Yes, Democrats Won In Indiana
Posted by Former U.S. Rep. Baron Hill | 12/17/2012
The perception in Indiana after the election was that Republicans won the state big time. But, they didn’t. While this perception is driven by the fact that Mitt Romney won the Presidential race in Indiana, a closer look at the voting numbers in the US Senate race, the congressional races, the race for Superintendent of Public Instruction and the Governor’s race reveal an interesting result. In spite of Indiana General Assembly and Congressional maps designed and drawn by Republican leadership, Hoosier voters did make history on November 6th by supporting Democrats in key races.
First, the Superintendent’s race. Glenda Ritz is the first Democrat to win this office in forty (40) years. And, she won it in a big way. Ritz won with 57,331 more votes than Mike Pence. Other than incumbent Attorney General Greg Zoeller, she garnered the most votes of any candidate elected to an office in state government. Anyone who doesn’t believe that this was not a rejection of Governor Daniels’ and Tony Bennett’s education reforms is insulting the voters. The legislature and Governor-elect Pence should take note. If they don’t, and choose to ignore this reality, there is always next election.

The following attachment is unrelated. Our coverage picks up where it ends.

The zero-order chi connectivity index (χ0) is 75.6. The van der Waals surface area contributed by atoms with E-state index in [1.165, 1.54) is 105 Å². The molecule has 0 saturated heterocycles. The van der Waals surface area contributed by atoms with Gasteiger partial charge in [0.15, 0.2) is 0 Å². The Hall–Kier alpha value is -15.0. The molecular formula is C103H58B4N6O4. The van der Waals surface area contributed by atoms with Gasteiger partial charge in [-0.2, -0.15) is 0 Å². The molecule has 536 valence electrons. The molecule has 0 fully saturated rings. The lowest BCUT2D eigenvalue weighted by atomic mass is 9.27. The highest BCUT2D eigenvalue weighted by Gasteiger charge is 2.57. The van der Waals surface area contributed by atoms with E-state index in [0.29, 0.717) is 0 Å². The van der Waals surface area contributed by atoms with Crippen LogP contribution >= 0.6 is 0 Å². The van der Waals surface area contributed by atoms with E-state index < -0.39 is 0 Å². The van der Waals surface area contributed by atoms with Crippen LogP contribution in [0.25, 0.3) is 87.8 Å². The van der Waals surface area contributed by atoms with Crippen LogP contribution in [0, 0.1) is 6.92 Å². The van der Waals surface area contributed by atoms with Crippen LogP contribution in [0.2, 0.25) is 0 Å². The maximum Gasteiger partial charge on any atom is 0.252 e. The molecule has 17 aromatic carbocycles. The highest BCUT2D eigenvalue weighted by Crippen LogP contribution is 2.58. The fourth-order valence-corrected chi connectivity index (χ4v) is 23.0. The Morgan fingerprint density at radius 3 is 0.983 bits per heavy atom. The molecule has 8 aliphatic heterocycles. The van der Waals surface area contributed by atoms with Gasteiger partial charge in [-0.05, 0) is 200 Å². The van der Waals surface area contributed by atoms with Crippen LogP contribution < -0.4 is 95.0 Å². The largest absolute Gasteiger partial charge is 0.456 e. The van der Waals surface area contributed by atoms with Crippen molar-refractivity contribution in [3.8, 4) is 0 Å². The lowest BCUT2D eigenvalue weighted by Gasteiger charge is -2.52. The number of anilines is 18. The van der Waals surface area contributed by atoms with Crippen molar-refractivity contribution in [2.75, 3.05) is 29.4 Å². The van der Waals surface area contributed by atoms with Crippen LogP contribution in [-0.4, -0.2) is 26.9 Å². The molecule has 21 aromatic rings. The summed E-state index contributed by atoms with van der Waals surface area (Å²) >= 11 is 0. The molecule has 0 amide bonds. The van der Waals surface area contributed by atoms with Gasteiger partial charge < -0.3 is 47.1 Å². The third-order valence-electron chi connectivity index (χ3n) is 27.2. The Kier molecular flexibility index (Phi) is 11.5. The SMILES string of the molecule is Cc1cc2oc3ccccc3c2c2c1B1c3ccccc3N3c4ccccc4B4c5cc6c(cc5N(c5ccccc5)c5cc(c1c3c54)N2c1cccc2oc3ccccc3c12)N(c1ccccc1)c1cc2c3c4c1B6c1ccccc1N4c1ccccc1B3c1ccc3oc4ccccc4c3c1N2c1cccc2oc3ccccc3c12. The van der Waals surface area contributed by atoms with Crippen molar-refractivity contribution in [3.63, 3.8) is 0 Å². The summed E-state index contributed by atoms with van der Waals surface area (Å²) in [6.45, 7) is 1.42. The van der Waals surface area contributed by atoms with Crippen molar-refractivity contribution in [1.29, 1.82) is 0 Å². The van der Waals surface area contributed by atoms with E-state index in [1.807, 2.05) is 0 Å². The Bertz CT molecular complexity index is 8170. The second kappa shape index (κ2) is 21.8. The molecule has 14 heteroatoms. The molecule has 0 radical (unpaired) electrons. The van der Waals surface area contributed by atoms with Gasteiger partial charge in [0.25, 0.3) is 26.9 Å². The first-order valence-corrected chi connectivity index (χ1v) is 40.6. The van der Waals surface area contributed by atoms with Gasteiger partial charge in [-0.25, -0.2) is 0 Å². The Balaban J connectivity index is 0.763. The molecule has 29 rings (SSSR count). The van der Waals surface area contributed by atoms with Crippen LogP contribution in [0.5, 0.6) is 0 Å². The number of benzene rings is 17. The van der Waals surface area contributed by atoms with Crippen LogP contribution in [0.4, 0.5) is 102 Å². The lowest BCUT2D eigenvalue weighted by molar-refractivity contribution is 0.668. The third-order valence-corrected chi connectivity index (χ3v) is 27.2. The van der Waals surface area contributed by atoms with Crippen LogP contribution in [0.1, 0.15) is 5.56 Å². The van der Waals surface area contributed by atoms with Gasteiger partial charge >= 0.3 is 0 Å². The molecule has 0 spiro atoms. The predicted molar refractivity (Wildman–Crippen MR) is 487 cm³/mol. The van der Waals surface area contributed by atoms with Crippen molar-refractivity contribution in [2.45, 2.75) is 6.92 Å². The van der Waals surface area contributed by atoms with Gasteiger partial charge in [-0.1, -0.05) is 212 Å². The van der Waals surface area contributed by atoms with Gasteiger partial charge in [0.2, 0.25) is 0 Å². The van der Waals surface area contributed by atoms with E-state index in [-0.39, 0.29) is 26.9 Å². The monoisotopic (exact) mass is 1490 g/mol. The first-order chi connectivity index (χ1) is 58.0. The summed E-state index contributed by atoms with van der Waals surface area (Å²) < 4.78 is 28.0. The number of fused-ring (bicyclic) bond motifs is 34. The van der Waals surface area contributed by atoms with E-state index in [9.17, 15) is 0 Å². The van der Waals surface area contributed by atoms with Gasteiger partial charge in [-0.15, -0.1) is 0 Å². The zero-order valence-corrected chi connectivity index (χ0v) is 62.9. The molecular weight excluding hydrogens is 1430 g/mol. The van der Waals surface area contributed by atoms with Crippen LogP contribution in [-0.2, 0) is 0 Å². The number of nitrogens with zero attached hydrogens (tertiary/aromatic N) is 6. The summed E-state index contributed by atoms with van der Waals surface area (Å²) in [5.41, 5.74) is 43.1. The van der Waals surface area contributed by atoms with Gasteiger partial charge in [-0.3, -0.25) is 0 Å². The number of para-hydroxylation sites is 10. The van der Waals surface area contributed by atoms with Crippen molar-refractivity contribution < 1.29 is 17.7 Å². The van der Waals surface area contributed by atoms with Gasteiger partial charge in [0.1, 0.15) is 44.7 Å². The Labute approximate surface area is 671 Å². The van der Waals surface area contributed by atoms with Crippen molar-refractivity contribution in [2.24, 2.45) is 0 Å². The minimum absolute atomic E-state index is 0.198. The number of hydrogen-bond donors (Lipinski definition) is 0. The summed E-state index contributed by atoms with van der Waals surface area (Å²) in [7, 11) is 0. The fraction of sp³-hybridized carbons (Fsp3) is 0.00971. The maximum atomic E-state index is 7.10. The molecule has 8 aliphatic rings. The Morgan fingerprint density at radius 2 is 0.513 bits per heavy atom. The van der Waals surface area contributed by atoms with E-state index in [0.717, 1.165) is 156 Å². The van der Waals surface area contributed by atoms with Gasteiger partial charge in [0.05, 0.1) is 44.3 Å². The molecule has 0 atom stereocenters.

Next, the Senate race. Once again, Democrat Joe Donnelly totaled more votes than Mike Pence; almost six thousand more. This can be partly attributed to the strong race run by John Gregg. In fact, given some time, I believe John Gregg would have won that race. But, Joe Donnelly’s victory can be attributed to his moderate policy positions and a rejection of extreme conservatism, stances that reflect the common-sense Hoosier way.
Lastly, the Congressional races. Democrats won two congressional seats and established my former colleagues Pete Visclosky and Andre Carson as the senior members of our Congressional delegation. This clearly confirms that many a Hoosier voter has a strong independent soul.
During my years serving Indiana in the General Assembly and in Congress, I always knew one thing---that we must always listen to the people of our great state. On November 6th, millions of Hoosiers redefined how they wanted Indianapolis to work on educational issues and how they wanted Washington to resolve the gridlock that paralyzes Congress. In both cases, they demonstrated that they wanted the common-sense, rational approach of Democrats to join with them to make Indiana and America a better place for this and future generations.
Baron P. Hill
Former Member of Congress